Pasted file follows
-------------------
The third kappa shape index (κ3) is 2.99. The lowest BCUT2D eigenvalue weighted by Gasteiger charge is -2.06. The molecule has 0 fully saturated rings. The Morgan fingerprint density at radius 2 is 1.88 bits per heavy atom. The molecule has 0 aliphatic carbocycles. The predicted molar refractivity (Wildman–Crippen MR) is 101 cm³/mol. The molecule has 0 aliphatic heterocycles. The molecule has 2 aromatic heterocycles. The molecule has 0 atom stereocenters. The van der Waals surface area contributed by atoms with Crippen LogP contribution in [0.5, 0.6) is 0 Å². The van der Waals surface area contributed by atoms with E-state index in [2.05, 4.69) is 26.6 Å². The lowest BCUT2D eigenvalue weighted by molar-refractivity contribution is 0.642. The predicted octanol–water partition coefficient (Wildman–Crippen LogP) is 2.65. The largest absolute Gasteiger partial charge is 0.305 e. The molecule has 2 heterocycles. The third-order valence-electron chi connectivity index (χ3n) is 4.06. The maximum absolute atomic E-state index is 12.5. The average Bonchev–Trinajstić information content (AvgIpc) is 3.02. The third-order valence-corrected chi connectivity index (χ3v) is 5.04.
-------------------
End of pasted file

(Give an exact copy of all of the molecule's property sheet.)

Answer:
The third kappa shape index (κ3) is 2.99. The lowest BCUT2D eigenvalue weighted by Gasteiger charge is -2.06. The molecule has 0 fully saturated rings. The Morgan fingerprint density at radius 2 is 1.88 bits per heavy atom. The molecule has 0 aliphatic carbocycles. The predicted molar refractivity (Wildman–Crippen MR) is 101 cm³/mol. The molecule has 0 aliphatic heterocycles. The molecule has 2 aromatic heterocycles. The molecule has 0 atom stereocenters. The van der Waals surface area contributed by atoms with Crippen LogP contribution in [0.5, 0.6) is 0 Å². The van der Waals surface area contributed by atoms with E-state index in [2.05, 4.69) is 26.6 Å². The lowest BCUT2D eigenvalue weighted by molar-refractivity contribution is 0.642. The predicted octanol–water partition coefficient (Wildman–Crippen LogP) is 2.65. The largest absolute Gasteiger partial charge is 0.305 e. The molecule has 2 heterocycles. The third-order valence-electron chi connectivity index (χ3n) is 4.06. The maximum absolute atomic E-state index is 12.5. The average Bonchev–Trinajstić information content (AvgIpc) is 3.02. The third-order valence-corrected chi connectivity index (χ3v) is 5.04.